Tiny but Mighty: Meet the Northern Saw-whet Owl

Birdorable Northern Saw-whet Owl

Today, we're excited to introduce one of the most adorable avian species you're likely to encounter: the Northern Saw-whet Owl. With its big, captivating eyes and small stature, it measures just 7 to 8 inches (17.8 to 20.3 cm), making this the smallest owl in Eastern North America. 

The origins of its unique name stem from a charming mix-up. A member of the National Audubon Society once heard the call of a Barn Owl, which is reminiscent of a saw being sharpened on a whetting stone, and mistakenly thought it was the call of this smaller owl. Thus, the name "Saw-whet Owl" was born.

Since 1997, the Ned Smith Center in Pennsylvania has spearheaded crucial research into the movements and ecology of the Saw-whet Owl. Every autumn, a dedicated team comprising both researchers and volunteers engages in a remarkable project. They gently catch, band, and release hundreds of these owls across three banding stations in central Pennsylvania. This research effort has been incredibly successful; over the years, more than 5,000 owls have been banded, significantly enhancing our understanding of the migration patterns and behaviors of this elusive species.

The findings from this research have been instrumental in shedding light on the secretive life of the Saw-whet Owl, helping to map its movements and contribute to its conservation. To dive deeper into this fascinating project and learn more about these captivating creatures, be sure to visit the Saw-whet Owl Research Blog.

Photo of Saw-whet Owl

Northern Saw-Whet Owl by Andy Witchger (CC BY 2.0 DEED)

Northern saw-whet owl by Kristina Servant (CC BY 2.0 DEED)

Cute Saw-whet Owl Gifts

Comments

Canaduck on December 7, 2009 at 8:40 PM wrote:
I love Saw-whets! So excited you made a Birdorable!
Birdorable on December 7, 2009 at 8:53 PM wrote:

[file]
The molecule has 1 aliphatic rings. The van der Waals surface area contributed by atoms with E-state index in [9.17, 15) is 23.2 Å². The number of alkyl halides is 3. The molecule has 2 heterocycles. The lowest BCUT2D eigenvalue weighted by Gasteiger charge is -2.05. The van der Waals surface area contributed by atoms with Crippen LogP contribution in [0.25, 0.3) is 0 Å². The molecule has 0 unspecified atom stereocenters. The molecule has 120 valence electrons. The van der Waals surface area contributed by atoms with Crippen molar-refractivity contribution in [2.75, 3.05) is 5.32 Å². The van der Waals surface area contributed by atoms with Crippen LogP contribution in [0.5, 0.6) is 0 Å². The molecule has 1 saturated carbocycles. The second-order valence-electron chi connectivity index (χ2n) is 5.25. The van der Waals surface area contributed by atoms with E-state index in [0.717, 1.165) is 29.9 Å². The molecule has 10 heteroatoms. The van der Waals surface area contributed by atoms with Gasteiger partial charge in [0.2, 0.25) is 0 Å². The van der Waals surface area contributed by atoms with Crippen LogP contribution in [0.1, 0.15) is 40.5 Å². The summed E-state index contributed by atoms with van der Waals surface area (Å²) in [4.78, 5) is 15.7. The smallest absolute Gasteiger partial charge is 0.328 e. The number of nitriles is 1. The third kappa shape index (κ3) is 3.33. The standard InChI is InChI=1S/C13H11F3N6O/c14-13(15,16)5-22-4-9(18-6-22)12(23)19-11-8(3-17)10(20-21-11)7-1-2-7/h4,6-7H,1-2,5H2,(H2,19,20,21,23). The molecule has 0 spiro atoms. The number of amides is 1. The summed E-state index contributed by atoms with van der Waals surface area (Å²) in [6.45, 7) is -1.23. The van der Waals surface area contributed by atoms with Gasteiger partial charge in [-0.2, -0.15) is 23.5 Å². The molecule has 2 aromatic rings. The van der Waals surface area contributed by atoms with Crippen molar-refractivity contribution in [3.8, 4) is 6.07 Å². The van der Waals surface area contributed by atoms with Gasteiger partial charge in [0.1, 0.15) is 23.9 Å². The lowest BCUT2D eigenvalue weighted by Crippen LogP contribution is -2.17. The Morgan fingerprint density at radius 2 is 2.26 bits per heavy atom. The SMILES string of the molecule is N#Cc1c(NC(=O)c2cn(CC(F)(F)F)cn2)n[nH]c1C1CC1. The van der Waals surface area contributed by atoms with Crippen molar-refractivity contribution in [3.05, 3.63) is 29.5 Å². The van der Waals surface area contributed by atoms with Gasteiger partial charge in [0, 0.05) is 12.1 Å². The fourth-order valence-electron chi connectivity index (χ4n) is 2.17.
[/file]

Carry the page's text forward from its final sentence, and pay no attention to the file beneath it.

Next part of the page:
I'm glad you like it Canaduck. I saw my first Saw-whet Owl at a raptor rehabilitation center this summer and I loved it so much ... it was the cutest thing I'd ever seen. I'd love to see one of these in the wild once! :)
Ashira on December 8, 2009 at 8:51 AM wrote:
How ADORABLE. <3 So many owls! : D
Cat on December 13, 2009 at 8:49 AM wrote:
Thanks! They are so cute, and getting cuter!
NatureFootstep on December 19, 2009 at 3:34 PM wrote:
this owl is very sweet. :)
little bird on October 21, 2010 at 12:56 PM wrote:
Aw, that is the cutest!
Louise Warner on February 23, 2017 at 8:21 AM wrote:
they are Birdorable!!!
Spurwing Plover on May 22, 2022 at 5:44 AM wrote:
I read their name comes from their call which resembles the sharpening of a wet saw on a stone

Leave a comment

Comments with links or HTML will be deleted. Your comment will be published pending approval.
Your email address will not be published

Bare-Faced Beauty: The Unique Appearance of Australian Brushturkeys

Happy Thanksgiving! Today's new species isn't related to today's most famous bird, but the name is similar -- welcome the Australian Brushturkey to Birdorable!Australian Brushturkeys are large, darkly plumaged birds with bare facial and neck skin. In males, the...

9 Awesome Lovebird Facts

The nine species of lovebird in the world all belong to the genus Agapornis, which is Greek for love (agape) bird (ornis). These small and colorful parrots are known for their social affection and strong pair-bonding between lifelong monogamous...

Baby Birdorable: Horned Lark

If you think our Birdorable birds are cute as adults, what about when they are babies? Below are some baby photos (shared via Flickr Creative Commons) of the Horned Lark. Female Horned Larks build the nest alone. A natural depression is found, or a cavity is dug by...

2013 Bonanza Bird #29: Least Bittern

We’re adding new birds each day until we reach our 500th Birdorable species! Today’s Bonanza bird is species #498 overall: the Least Bittern. Least Bitterns are very small herons found in freshwater or brackish wetland-type habitats in the Americas. They are the smallest...